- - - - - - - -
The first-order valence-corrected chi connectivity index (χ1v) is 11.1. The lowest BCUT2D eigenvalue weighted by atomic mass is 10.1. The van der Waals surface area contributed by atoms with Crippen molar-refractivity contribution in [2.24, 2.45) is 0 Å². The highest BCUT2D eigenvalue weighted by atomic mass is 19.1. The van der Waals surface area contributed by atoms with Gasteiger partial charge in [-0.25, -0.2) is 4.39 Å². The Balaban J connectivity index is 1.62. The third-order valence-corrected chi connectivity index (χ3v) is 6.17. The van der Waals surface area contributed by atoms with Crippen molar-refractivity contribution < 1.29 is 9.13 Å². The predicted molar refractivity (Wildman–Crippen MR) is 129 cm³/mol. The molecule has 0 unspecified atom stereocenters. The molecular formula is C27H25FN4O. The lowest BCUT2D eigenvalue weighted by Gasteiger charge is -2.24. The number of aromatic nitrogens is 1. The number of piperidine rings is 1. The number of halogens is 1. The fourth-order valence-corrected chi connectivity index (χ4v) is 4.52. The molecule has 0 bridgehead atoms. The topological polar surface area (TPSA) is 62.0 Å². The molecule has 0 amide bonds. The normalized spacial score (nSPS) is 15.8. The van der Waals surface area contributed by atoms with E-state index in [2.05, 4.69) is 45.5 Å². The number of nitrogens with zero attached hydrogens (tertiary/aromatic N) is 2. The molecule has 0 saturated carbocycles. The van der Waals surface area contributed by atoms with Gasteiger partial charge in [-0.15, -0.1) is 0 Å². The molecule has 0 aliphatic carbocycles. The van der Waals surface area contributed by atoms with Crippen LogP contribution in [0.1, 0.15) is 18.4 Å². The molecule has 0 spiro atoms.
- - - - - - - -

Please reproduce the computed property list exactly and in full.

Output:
The first-order valence-corrected chi connectivity index (χ1v) is 11.1. The lowest BCUT2D eigenvalue weighted by atomic mass is 10.1. The van der Waals surface area contributed by atoms with Crippen molar-refractivity contribution in [2.24, 2.45) is 0 Å². The highest BCUT2D eigenvalue weighted by atomic mass is 19.1. The van der Waals surface area contributed by atoms with Gasteiger partial charge in [-0.25, -0.2) is 4.39 Å². The Balaban J connectivity index is 1.62. The third-order valence-corrected chi connectivity index (χ3v) is 6.17. The van der Waals surface area contributed by atoms with Crippen molar-refractivity contribution < 1.29 is 9.13 Å². The predicted molar refractivity (Wildman–Crippen MR) is 129 cm³/mol. The molecule has 0 unspecified atom stereocenters. The molecular formula is C27H25FN4O. The lowest BCUT2D eigenvalue weighted by Gasteiger charge is -2.24. The number of aromatic nitrogens is 1. The number of piperidine rings is 1. The number of halogens is 1. The fourth-order valence-corrected chi connectivity index (χ4v) is 4.52. The molecule has 0 bridgehead atoms. The topological polar surface area (TPSA) is 62.0 Å². The molecule has 0 amide bonds. The normalized spacial score (nSPS) is 15.8. The van der Waals surface area contributed by atoms with E-state index in [2.05, 4.69) is 45.5 Å². The number of nitrogens with zero attached hydrogens (tertiary/aromatic N) is 2. The molecule has 0 saturated carbocycles. The van der Waals surface area contributed by atoms with Gasteiger partial charge in [-0.15, -0.1) is 0 Å². The molecule has 0 aliphatic carbocycles. The van der Waals surface area contributed by atoms with Crippen LogP contribution in [0.1, 0.15) is 18.4 Å². The molecule has 0 spiro atoms.